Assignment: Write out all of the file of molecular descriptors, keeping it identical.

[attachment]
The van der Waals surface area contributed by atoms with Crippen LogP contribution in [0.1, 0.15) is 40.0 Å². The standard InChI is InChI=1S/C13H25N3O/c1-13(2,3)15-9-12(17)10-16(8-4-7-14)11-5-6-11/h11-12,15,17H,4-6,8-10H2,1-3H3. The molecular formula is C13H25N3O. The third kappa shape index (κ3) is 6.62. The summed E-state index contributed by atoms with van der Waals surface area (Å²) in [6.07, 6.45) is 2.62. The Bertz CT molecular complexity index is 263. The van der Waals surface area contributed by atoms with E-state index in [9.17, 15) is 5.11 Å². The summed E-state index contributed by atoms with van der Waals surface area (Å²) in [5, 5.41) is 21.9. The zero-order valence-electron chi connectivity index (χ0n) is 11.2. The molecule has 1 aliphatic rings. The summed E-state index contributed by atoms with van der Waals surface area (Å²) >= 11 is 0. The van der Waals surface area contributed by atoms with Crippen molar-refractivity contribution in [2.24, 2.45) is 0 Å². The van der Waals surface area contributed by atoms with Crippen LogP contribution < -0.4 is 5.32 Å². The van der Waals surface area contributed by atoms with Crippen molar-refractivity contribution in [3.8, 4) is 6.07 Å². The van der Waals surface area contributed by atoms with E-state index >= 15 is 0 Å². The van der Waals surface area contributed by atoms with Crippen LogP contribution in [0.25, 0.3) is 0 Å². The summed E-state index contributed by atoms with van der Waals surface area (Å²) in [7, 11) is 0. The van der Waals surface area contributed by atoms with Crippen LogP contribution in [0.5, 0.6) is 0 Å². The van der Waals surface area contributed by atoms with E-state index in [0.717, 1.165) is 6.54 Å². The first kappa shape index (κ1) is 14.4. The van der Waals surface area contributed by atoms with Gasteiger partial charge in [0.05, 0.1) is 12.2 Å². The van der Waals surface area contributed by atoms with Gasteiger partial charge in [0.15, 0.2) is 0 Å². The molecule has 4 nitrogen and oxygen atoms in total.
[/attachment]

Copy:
The van der Waals surface area contributed by atoms with Crippen LogP contribution in [0.1, 0.15) is 40.0 Å². The standard InChI is InChI=1S/C13H25N3O/c1-13(2,3)15-9-12(17)10-16(8-4-7-14)11-5-6-11/h11-12,15,17H,4-6,8-10H2,1-3H3. The molecular formula is C13H25N3O. The third kappa shape index (κ3) is 6.62. The summed E-state index contributed by atoms with van der Waals surface area (Å²) in [6.07, 6.45) is 2.62. The Bertz CT molecular complexity index is 263. The van der Waals surface area contributed by atoms with E-state index in [9.17, 15) is 5.11 Å². The summed E-state index contributed by atoms with van der Waals surface area (Å²) in [5, 5.41) is 21.9. The zero-order valence-electron chi connectivity index (χ0n) is 11.2. The molecule has 1 aliphatic rings. The summed E-state index contributed by atoms with van der Waals surface area (Å²) >= 11 is 0. The van der Waals surface area contributed by atoms with Crippen molar-refractivity contribution in [2.24, 2.45) is 0 Å². The van der Waals surface area contributed by atoms with Crippen LogP contribution < -0.4 is 5.32 Å². The van der Waals surface area contributed by atoms with Crippen molar-refractivity contribution in [3.8, 4) is 6.07 Å². The van der Waals surface area contributed by atoms with E-state index >= 15 is 0 Å². The van der Waals surface area contributed by atoms with Crippen LogP contribution in [0.25, 0.3) is 0 Å². The summed E-state index contributed by atoms with van der Waals surface area (Å²) in [7, 11) is 0. The van der Waals surface area contributed by atoms with Crippen LogP contribution in [0.5, 0.6) is 0 Å². The van der Waals surface area contributed by atoms with E-state index in [0.717, 1.165) is 6.54 Å². The first kappa shape index (κ1) is 14.4. The van der Waals surface area contributed by atoms with Gasteiger partial charge in [0.05, 0.1) is 12.2 Å². The van der Waals surface area contributed by atoms with Gasteiger partial charge in [0.15, 0.2) is 0 Å². The molecule has 4 nitrogen and oxygen atoms in total.